Feb 28, 2011 9:03PM

I was shocked, SHOCKED I tell you.   Communications companies have been taken to task to make their billing easier to read, then Texas goes and sues Sprint for telling their customers exactly what kind of a royal you know what the state is doing to cell phone taxes.


Carolyn,  I agree, we could all live without a cell phone, computer, TV, central air, running water and indoor plumbing.  But no way am I going to move someplace where I have to use an outhouse!   For most of us, we simply have to put a priority on some of life's nonessentials and forgo some luxuries.

Mar 23, 2011 8:32AM
Okay, so you included the federal taxes of 5.05% with the highest states but not with the lowest states. The difference is big enough in a fair comparison so there's no need to use deceptive practices to make it look even bigger. If you want a fair comparison, add 5.05% to the lowest tax rates.
Mar 2, 2011 7:44PM
Unbelievable...and that's why you need to shop around for a decent cell service provider but at a lower price, as to offset the taxes. I already got rid of my land line for starters and I'm all on board for leaving the cable world. I also am on Straight Talk wireless, with their unlimited plan. That has already cut those expenses in half.
Nov 13, 2012 4:55PM
PARK AVENUE: Money, Power and the American Dream
Mar 2, 2011 3:15PM
I think you can Charles Camp. I only say that because when I first got a number, I lived in Maryland Heights, MO (a suburb of St Louis). I then moved to St. Charles, MO. I didn't pay much attention to my cell bill as it didn't change any. Well one day I got a bill that was wrong. As I was reviewing it to discover the source of the problem (my sprint-to-sprint got removed from my plan on accident when I updated my phone and it caused me to go WAAAY over my minutes which Sprint quickly corrected), I noticed a line item for Maryland Heights city taxes even though I hadn't lived there for a couple years. My number was somehow still attached to that city even though I didn't live there. The only question for you is that this isn't a move. You want a number number attached to some place you have never lived. I'm not sure they can do that but I know it can happen if you move.
Aug 24, 2012 12:31PM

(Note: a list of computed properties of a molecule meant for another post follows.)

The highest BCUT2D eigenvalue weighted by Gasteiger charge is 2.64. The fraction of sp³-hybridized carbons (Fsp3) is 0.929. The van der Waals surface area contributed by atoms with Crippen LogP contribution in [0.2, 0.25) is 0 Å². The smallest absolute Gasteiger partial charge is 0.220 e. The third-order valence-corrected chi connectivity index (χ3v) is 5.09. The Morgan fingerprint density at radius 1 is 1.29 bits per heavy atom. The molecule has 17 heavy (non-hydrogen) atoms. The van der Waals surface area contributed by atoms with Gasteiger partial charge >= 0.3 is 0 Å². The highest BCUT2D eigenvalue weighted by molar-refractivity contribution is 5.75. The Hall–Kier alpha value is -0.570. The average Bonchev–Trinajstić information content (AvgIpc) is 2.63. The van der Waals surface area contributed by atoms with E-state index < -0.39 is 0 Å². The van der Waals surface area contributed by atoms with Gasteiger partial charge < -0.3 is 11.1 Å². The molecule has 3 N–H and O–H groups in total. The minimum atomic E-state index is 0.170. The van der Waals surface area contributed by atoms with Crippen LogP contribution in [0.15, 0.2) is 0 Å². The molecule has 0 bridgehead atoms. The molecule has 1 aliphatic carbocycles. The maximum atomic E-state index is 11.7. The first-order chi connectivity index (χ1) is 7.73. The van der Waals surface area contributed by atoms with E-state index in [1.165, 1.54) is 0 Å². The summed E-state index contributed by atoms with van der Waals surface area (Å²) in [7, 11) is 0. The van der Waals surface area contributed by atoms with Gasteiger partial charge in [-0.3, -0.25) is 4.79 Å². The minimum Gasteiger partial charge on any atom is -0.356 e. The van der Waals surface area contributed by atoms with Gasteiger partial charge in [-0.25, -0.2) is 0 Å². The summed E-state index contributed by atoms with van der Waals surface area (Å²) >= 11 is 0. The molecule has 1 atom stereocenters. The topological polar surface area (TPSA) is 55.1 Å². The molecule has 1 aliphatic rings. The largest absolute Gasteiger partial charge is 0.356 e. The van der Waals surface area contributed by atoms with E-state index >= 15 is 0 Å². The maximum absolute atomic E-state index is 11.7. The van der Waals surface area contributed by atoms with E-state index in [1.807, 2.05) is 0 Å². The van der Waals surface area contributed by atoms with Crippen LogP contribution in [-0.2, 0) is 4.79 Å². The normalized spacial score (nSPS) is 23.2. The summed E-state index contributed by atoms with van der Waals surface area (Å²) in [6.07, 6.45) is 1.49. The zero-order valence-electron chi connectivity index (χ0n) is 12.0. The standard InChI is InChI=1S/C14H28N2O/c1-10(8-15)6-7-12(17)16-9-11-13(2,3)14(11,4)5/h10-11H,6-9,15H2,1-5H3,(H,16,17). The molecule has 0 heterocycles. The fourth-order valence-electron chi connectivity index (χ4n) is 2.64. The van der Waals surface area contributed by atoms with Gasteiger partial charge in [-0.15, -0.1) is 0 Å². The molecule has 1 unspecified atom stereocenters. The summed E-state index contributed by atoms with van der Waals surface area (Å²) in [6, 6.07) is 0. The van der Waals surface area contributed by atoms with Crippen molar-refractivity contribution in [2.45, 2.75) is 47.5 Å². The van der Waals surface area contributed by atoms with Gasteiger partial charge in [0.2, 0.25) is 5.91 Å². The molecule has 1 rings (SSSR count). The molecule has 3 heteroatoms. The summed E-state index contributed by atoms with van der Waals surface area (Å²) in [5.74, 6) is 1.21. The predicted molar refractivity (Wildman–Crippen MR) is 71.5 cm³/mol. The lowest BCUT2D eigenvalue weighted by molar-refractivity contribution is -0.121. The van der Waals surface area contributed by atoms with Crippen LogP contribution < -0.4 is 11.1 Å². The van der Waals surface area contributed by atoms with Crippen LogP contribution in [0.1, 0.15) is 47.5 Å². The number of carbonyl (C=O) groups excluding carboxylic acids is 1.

go with a prepaid plan instead of the postpaid plans.  tmobile has pretty good prepaid plans.  you can buy the monthly refills online and have them automatically loaded onto your phone.  For example my wife and I have the $30/mo 5 gb plan with 100 minutes phone and we pay $30.  No taxes, fees or anything more.  $30.  Actually only about $29 as the place I buy from gives discounts from the face amount of about 3%.
In Washington state my phone tax rate is normally 39% (that's not a typo; $1.95 tax on a $5 bill).  The E911 taxes are a fixed amount so my low phone bill really bumps up the percentage.  It's insane.

One month my tax rate was 44.4%!

Jul 1, 2013 9:18PM

now days you fart , you get taxed

that's bad for the environment so let's tax your ****



Mar 24, 2011 6:51PM

WiseShopper:  You have it completely wrong.


Televisions are measured in lines of resolution, like 1080 and 720.  The measurement dpi is for printers, and stand for dots per inch.


720p, 1080i, and 1080p are ALL considered HD.  Many TV programs are in 720p.  Some are in 1080i.


There have been over-the-air broadcasts for HD for years.  Buy an antenna.  Or get cable.


People want the internet.  People want cell phones.  If they are willing to pay, then they are going to buy it.  Don't like it?  Tough.


Don't have any friends calling you on your cell phone?  Tough.


According to you, any technology that is not NEEDED should not be purchased.  This is not an opinion shared by the service-based economy we live in.  Tough.


Now go eat your bologna sandwich, turn off all you lights, count the pennies you are saving every day by not having anything of a social life, and die.

Feb 27, 2011 12:21AM
If you did not have a cell phone in 1980 and you were able to live then why does anyone need one today?  I remember when only doctors had pagers or they would call nto their office to let someone know what house they were going to visit next.  Having a cell phone and the monthly fees is money poorly spent.  One does not need a cell phone to live nor does anyone need cigarettes or beer or wine or mixed drinks to live. We do not even need a laptop computer or a desk top computer nor do we need the internet service provider.  If you are hooked on the internet go to the public library and use it for free and while there you won't be able to be tempted to spend any money on things you can live without.  As far as Cable TV goes I bought a 47 inch Visio and then found out there is not any programming in HDTV.  Its only in 720dpi which is not high definition.  We wont see high definition programming for a number of years.  Do I click on the so-called high definition channels?  Nope.  I still click on the same old channel numers for local TV i had before they made everyone swith to a digital signal.  I have a 32 inch Panasonic TV , A tube type and it gives a better and brighter picture than these "so-called" flat screen LCD TVs.  I find i still watch the local TV stations which i could do for free and the only cable channels I watch are history and nat geo and two others and yet all they do is keep repeating the same programming that I have seen already.  I have a pay as you go cell phone which I might use once or twice a month and I have a free cell phone from my daughter , yet I have used it only three times in four months.  I would rather buy gasoline and shop at Aldi's for food than spend what i have been spending on things I do not get anything out of.